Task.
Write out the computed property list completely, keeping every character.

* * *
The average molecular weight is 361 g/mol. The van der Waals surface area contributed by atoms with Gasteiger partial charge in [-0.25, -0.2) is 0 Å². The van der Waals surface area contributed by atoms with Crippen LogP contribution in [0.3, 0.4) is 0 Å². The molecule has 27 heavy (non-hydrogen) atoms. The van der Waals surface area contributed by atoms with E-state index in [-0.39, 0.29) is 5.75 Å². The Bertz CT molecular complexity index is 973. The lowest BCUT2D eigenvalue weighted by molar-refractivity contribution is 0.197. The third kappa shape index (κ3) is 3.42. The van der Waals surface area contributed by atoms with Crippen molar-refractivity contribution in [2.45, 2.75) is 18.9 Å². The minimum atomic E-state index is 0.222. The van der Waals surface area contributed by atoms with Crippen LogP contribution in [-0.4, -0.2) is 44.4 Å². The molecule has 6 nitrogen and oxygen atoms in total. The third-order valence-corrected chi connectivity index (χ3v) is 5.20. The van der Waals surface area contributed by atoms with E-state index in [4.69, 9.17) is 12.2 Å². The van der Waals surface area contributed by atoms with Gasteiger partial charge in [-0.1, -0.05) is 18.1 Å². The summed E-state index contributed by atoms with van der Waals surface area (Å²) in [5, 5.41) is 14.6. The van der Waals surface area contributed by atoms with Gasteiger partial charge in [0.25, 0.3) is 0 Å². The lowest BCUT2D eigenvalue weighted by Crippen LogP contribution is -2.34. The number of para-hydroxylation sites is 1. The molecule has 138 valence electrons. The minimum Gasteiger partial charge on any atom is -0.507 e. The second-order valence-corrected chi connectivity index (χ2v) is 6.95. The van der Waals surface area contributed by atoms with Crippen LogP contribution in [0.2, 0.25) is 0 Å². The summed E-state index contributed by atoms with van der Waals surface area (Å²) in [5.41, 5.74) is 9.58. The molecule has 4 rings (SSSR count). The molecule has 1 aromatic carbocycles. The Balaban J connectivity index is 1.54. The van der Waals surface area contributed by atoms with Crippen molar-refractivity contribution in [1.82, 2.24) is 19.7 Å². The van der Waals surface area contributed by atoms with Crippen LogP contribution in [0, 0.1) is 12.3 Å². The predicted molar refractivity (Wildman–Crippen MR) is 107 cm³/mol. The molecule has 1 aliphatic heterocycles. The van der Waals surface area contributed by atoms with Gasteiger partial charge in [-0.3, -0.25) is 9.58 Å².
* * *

The average molecular weight is 361 g/mol. The van der Waals surface area contributed by atoms with Gasteiger partial charge in [-0.25, -0.2) is 0 Å². The van der Waals surface area contributed by atoms with Crippen LogP contribution in [0.3, 0.4) is 0 Å². The molecule has 27 heavy (non-hydrogen) atoms. The van der Waals surface area contributed by atoms with E-state index in [-0.39, 0.29) is 5.75 Å². The Bertz CT molecular complexity index is 973. The lowest BCUT2D eigenvalue weighted by molar-refractivity contribution is 0.197. The third kappa shape index (κ3) is 3.42. The van der Waals surface area contributed by atoms with Crippen molar-refractivity contribution in [2.45, 2.75) is 18.9 Å². The minimum atomic E-state index is 0.222. The van der Waals surface area contributed by atoms with Crippen LogP contribution in [-0.4, -0.2) is 44.4 Å². The molecule has 6 nitrogen and oxygen atoms in total. The third-order valence-corrected chi connectivity index (χ3v) is 5.20. The van der Waals surface area contributed by atoms with E-state index in [4.69, 9.17) is 12.2 Å². The van der Waals surface area contributed by atoms with Gasteiger partial charge in [-0.1, -0.05) is 18.1 Å². The summed E-state index contributed by atoms with van der Waals surface area (Å²) in [5, 5.41) is 14.6. The van der Waals surface area contributed by atoms with Gasteiger partial charge in [0.25, 0.3) is 0 Å². The lowest BCUT2D eigenvalue weighted by Crippen LogP contribution is -2.34. The number of para-hydroxylation sites is 1. The molecule has 138 valence electrons. The minimum Gasteiger partial charge on any atom is -0.507 e. The second-order valence-corrected chi connectivity index (χ2v) is 6.95. The van der Waals surface area contributed by atoms with Crippen LogP contribution in [0.2, 0.25) is 0 Å². The summed E-state index contributed by atoms with van der Waals surface area (Å²) in [5.41, 5.74) is 9.58. The molecule has 4 rings (SSSR count). The molecule has 1 aromatic carbocycles. The Balaban J connectivity index is 1.54. The van der Waals surface area contributed by atoms with Crippen molar-refractivity contribution in [1.82, 2.24) is 19.7 Å². The van der Waals surface area contributed by atoms with Crippen LogP contribution in [0, 0.1) is 12.3 Å². The predicted molar refractivity (Wildman–Crippen MR) is 107 cm³/mol. The molecule has 1 aliphatic heterocycles. The van der Waals surface area contributed by atoms with Gasteiger partial charge in [-0.3, -0.25) is 9.58 Å².